In the birth pangs accompanying the formation of the new government, the education ministry has been split into two. The outgoing minister, Luigi Berlinguer, has been re-appointed as minister for schools, while newcomer Ortensio Zecchino takes charge of universities.
Political in-fighting over the distribution of ministries is a regular feature of the Italian political scene, with numerous minor parties jostling for representation, but the fight for the education hot seat was more spectacular than most.
When the centrist Prodi government fell by just one vote in October, it was refloated more or less intact by the wiles of former president Francesco Cossiga, a veteran Christian Democrat.
Mr Cossiga brought his handful of centre-right deputies to replace the breakaway far left which had brought down the government, but there was a price to pay. The former president wanted three ministries, including education, which had always been the preserve of the now dissolved Christian Democrat party.
The schools minister-designate, Rocco Buttiglione, a cigar-smoking Catholic philosopher, said to be a personal friend of the Pope, was soon giving interviews as if he had already taken up office.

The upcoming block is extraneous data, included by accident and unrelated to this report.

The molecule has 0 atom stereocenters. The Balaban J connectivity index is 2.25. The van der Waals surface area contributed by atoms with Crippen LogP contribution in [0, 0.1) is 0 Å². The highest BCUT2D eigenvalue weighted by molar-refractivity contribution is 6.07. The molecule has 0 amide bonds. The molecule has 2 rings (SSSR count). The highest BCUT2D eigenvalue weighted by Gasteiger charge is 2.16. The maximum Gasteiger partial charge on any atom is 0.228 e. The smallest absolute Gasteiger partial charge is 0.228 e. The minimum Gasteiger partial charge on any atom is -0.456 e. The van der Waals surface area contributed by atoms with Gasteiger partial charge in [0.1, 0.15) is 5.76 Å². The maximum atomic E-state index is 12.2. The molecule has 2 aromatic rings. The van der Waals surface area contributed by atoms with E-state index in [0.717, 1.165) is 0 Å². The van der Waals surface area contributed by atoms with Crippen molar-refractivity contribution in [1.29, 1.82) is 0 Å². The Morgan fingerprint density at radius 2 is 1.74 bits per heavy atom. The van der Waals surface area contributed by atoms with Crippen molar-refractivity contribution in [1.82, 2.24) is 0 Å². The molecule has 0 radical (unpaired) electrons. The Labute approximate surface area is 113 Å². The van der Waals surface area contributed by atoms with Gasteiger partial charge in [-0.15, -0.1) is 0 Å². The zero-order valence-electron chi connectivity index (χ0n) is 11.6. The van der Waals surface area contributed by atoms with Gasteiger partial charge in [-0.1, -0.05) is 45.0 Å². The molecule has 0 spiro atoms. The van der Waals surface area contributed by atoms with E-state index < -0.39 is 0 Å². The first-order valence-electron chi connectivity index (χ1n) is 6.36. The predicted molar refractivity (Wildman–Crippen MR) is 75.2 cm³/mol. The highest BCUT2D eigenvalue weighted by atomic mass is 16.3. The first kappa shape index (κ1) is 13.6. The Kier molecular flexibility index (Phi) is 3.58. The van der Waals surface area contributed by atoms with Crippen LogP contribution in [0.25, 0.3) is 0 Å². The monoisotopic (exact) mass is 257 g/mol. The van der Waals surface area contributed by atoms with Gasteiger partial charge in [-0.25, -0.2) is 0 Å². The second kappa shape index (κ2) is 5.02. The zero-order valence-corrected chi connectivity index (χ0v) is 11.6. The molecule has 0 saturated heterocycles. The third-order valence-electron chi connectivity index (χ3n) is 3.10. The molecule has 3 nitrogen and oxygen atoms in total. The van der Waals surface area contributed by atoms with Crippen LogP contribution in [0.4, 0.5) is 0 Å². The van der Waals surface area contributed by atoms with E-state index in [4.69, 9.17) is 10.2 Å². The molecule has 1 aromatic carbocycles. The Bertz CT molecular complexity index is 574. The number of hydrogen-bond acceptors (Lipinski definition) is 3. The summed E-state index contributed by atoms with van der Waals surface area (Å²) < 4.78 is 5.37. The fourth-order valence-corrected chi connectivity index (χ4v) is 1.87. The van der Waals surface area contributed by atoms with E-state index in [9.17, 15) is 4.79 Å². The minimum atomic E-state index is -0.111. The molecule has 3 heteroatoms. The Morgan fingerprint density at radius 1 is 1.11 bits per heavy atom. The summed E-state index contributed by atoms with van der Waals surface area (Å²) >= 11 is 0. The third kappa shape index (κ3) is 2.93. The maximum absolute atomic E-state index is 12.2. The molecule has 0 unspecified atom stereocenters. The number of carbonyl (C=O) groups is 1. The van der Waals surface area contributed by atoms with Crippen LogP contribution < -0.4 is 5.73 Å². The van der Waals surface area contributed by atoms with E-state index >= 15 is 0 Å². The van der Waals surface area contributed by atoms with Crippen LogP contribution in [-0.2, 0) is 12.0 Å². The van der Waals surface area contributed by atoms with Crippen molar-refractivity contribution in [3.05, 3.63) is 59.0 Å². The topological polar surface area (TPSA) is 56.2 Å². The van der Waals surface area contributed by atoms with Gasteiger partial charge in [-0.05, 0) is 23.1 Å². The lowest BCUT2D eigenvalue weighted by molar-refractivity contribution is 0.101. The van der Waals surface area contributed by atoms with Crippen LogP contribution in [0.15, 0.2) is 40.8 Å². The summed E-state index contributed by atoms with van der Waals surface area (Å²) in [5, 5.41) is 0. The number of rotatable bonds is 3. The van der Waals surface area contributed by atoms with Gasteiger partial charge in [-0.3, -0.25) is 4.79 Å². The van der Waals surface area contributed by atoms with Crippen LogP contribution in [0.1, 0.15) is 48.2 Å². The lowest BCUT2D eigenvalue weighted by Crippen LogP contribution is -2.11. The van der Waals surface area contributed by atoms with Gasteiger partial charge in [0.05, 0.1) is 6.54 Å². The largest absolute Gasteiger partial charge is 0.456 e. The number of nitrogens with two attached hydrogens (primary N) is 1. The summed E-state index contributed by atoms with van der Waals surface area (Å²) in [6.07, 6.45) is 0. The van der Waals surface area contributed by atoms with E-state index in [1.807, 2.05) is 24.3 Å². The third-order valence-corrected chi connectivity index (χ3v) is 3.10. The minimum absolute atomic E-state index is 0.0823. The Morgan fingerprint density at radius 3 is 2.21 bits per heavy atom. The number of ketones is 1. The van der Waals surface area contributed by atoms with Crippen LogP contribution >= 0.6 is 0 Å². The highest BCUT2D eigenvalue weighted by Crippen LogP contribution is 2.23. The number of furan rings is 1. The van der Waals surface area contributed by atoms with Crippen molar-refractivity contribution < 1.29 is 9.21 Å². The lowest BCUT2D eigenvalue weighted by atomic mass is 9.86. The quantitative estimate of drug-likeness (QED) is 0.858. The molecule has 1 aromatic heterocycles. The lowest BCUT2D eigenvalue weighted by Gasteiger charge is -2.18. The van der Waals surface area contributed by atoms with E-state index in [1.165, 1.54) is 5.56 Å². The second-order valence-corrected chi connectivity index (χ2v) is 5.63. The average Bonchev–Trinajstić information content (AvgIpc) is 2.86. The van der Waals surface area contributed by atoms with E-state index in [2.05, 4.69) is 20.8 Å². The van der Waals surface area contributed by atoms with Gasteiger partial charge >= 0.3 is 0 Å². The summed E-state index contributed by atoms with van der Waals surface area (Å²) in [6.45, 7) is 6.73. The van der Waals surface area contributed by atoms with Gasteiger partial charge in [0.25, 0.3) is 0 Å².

In a message presumably intended to show he was the right man for the job, he told reporters that his bedtime reading was The Oxford Book of Children's Verse. But by announcing that his main priority was parity between Catholic and state schools, Mr Buttiglione shot himself in the foot.
The reason for this lay in the Prodi government's announcement two years ago of the first overall reform of the state education sector in 60 years. The new-look school would start at age five, instead of six and continue to 15 instead of 14, with the scuola media (11-14) to be replaced by a more vocationally-orientated scuola di orientamento for 12 to 15-year-olds.Since then slow, but steady, steps have been taken towards implementing the reform.
Mr Buttiglione's announcement that he intended to champion private-ie Catholic-education was seen by the leftish government as a threat to the reform as it would drain resources from the state sector.
The Italian constitution itself seemed under threat, since it allows private schools to operate only if they are not a financial burden to the state.
In a hurried compromise Mr Berlinguer, the prime mover of the reform, was brought back with responsibility for schools, another centrist candidate, Mr Zecchino, was put in charge of universities with Mr Buttiglione left out in the cold.
So the first overall reform of the education system looks safe at the moment. But the Pope has stepped into the fray by making an impassioned plea for new legislation which would save cash-strapped Catholic schools from closing down. Mr Berlinguer, after his initial comment on re-taking office that "parity is not on the government's agenda", later announced that the government will "examine the question" of the status of private schools.